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Compare and Contrast
1840s: Milk production in dairy farming is all done by hand.
1878: The first commercial milking machines are produced in Auburn, New York.
Today: Dairy farming is automated. Cows are kept in small enclosures that allow no room to move and seldom come into contact with humans.
1840s: The typewriter is a new invention. Patented in 1843, it uses the concept of the moving carriage to make letters strike evenly.
1878: The typewriter is greatly improved when the Remington Arms Company added a shift key that would allow the same document to include lower—and upper—case characters.
Today: Typewriters are practically obsolete. Word processing makes any desktop system capable of professional-quality graphics.
1840s: The first rail lines are just beginning to connect major urban areas, with passenger train travel starting in the 1830s. The only transportation available to inhabitants of Egdon Heath is primitive, such as horse-drawn carriages.
1878: Railways are common across the English countryside. They link cities and allow travel to even isolated areas.
Today: With automobiles providing convenient personal transportation, travel to any point in England is quick and easy.
1840s: Human behavior is a matter for speculation by philosophers and fiction writers.
1878: The first...
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Topics for Further Study
The events of this story take place in the 1840s. Determine how rural England changed between that time and the time of the book’s publication in 1878. What factors account for such a change?
At the beginning of the book, Thomasin and her aunt are worried about her reputation when she comes home unmarried. Investigate Victorian social customs. Discuss how things have changed since Victorian times. In your opinion, have they changed for the better or for the worse?
The legendary figures of the American West, including Jesse James and Billy the Kid, were active in 1878 when this book was published. Explain the relationship between the wilderness of Egdon Heath and the wilderness of the West as fictional settings.
Some of the people of Egdon Heath consider Eustacia Vye to be a witch because of her exotic looks and behavior. Research other women in history who have been charged with witchcraft, and draw comparisons between them and Eustacia.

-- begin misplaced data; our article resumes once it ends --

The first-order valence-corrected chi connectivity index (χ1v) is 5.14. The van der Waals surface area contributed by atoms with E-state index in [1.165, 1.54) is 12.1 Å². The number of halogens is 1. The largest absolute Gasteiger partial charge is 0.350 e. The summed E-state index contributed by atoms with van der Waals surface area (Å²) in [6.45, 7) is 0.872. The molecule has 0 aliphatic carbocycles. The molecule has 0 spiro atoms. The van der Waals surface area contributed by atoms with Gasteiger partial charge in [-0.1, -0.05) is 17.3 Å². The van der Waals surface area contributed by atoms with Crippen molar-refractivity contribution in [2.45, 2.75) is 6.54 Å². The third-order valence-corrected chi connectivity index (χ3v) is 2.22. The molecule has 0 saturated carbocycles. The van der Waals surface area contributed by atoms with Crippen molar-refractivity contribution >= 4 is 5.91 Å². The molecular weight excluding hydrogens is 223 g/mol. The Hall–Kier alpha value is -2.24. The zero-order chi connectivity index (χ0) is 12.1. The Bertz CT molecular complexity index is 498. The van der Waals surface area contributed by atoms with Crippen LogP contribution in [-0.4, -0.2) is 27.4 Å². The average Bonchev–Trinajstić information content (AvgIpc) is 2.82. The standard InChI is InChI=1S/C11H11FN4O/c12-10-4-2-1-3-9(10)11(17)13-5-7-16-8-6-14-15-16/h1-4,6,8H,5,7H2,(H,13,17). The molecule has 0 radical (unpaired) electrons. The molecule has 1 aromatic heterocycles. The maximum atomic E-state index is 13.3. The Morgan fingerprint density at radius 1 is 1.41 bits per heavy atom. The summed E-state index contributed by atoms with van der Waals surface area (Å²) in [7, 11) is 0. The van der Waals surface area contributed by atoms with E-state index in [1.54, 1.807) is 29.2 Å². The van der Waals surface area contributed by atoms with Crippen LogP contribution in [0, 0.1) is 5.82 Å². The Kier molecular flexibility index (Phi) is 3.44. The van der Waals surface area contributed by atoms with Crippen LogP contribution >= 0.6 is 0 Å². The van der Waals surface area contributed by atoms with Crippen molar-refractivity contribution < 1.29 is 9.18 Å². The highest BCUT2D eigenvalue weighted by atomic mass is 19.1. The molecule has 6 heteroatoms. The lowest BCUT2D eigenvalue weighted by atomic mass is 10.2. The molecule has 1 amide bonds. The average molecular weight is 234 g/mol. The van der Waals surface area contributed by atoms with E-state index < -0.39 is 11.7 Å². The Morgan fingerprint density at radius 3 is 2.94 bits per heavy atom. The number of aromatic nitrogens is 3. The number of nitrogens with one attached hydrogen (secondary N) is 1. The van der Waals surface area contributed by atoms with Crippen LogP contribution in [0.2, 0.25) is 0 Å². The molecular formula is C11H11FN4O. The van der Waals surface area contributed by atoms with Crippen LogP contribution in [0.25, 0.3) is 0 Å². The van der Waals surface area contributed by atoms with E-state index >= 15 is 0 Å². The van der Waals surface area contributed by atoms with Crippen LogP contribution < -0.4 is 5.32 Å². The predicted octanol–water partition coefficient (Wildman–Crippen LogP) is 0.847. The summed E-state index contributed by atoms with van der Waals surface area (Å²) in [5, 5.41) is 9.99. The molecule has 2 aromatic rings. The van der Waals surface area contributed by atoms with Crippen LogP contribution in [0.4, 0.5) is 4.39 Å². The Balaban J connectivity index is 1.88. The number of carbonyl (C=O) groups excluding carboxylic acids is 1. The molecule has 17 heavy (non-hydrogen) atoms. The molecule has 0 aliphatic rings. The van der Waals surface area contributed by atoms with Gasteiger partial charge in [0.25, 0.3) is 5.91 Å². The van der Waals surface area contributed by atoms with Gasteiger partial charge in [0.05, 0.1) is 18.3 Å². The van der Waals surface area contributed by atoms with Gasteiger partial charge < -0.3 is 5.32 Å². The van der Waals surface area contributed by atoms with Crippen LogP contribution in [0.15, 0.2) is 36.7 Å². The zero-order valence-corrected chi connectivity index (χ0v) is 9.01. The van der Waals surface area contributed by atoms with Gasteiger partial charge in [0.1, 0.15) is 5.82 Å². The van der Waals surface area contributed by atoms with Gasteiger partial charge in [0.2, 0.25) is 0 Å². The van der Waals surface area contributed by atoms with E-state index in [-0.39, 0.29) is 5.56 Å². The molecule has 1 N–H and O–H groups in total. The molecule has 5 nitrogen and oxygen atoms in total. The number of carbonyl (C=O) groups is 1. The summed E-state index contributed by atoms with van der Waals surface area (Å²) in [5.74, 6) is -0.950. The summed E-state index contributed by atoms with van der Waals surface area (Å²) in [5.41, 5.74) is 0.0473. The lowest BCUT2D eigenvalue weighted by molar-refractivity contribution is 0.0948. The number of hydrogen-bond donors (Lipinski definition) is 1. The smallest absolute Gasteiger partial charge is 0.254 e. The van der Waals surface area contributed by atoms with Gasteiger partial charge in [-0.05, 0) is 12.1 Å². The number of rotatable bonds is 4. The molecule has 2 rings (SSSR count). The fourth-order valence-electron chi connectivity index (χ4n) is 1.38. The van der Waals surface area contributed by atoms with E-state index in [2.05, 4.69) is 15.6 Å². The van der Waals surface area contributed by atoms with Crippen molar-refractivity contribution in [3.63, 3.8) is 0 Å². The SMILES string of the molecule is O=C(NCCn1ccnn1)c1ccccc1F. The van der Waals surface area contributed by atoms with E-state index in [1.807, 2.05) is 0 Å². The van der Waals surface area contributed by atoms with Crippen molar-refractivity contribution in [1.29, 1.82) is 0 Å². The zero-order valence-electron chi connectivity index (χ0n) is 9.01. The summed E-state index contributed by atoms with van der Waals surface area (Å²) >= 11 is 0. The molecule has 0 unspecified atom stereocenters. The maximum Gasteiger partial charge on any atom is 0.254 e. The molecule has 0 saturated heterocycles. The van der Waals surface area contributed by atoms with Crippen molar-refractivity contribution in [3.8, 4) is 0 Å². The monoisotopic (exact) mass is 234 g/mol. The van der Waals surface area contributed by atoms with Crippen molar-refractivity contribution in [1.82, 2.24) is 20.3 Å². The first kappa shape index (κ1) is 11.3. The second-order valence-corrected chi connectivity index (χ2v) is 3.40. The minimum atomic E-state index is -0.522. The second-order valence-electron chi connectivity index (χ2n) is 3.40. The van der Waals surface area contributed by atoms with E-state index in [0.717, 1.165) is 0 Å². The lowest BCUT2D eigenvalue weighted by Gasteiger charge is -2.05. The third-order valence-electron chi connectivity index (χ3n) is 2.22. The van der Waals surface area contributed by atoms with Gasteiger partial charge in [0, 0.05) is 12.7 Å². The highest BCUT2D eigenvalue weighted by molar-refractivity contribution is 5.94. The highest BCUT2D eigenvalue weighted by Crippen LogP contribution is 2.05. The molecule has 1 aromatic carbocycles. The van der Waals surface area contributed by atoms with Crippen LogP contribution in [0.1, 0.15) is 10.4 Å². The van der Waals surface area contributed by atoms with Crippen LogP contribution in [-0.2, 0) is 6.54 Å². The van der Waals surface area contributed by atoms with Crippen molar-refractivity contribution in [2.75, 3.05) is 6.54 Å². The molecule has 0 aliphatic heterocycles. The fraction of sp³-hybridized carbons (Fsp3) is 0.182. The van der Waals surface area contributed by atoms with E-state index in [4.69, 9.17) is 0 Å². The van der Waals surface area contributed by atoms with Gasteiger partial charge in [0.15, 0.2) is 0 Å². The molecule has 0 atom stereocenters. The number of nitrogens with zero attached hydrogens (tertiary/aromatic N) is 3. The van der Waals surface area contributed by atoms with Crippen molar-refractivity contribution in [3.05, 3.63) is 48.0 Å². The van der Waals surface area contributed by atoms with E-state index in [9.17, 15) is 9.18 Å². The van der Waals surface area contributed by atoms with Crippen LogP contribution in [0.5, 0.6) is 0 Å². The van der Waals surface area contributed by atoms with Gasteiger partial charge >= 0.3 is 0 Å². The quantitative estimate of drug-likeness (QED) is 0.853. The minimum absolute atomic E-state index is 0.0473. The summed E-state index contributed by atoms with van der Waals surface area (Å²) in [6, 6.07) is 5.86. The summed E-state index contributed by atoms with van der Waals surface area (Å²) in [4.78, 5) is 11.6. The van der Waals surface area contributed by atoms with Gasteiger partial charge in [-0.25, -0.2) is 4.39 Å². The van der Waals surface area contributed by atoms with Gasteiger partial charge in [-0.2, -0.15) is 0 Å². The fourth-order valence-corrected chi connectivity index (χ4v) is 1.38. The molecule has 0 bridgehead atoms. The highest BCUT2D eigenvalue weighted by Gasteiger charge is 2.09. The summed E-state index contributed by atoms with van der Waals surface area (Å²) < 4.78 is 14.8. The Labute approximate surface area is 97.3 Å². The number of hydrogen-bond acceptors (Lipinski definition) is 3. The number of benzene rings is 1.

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Although the novel lends itself to cinematic representation, especially the early scenes on Guy Fawkes Day, comparatively few efforts have been made to capture The Return of the Native cinematically. The novel was dramatized for staging in 1920 by the Dorchester Players, an amateur group. Biographer Michael Millgate notes that Hardy took intense pleasure in the adaptation, though he had little to do with the actual script. In 1998, a Hallmark Hall of Fame production, perhaps influenced by the moderately successful feature film versions of Tess of the d'Urbervilles and Jude the Obscure, featured a strong cast and offered a generally satisfactory rendering of Hardy's text. The cinematography was exceptionally effective. Much of the film was shot in location in southwest England, and the visual effects of the heath create a powerful image of the beautiful countryside Clym so loves, and the hard, austere country Eustacia Vye so passionately despises.
As is often the case with film adaptations of great novels, however, the depth of Eustacia's character is completely lost in the film. Catherine Zeta-Jones captures the stunning beauty that so bewitches three men in the novel; Zeta-Jones ably conveys on the screen the corporal body of Eustacia Vye, but not her powerful spirit. Hampered by an uninspired screenplay by Robert W. Lenski and to a degree by the medium of film itself, Zeta-Jones's Eustacia lacks the depth, the passion, and...
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Return of the Native was adapted as a television presentation for the Hallmark Hall of Fame series in 1994, starring Clive Owen, Catherine Zeta-Jones, and Joan Plowright. The television movie was directed by Jack Gold and released as a video in 1999 by Hallmark Home Entertainment.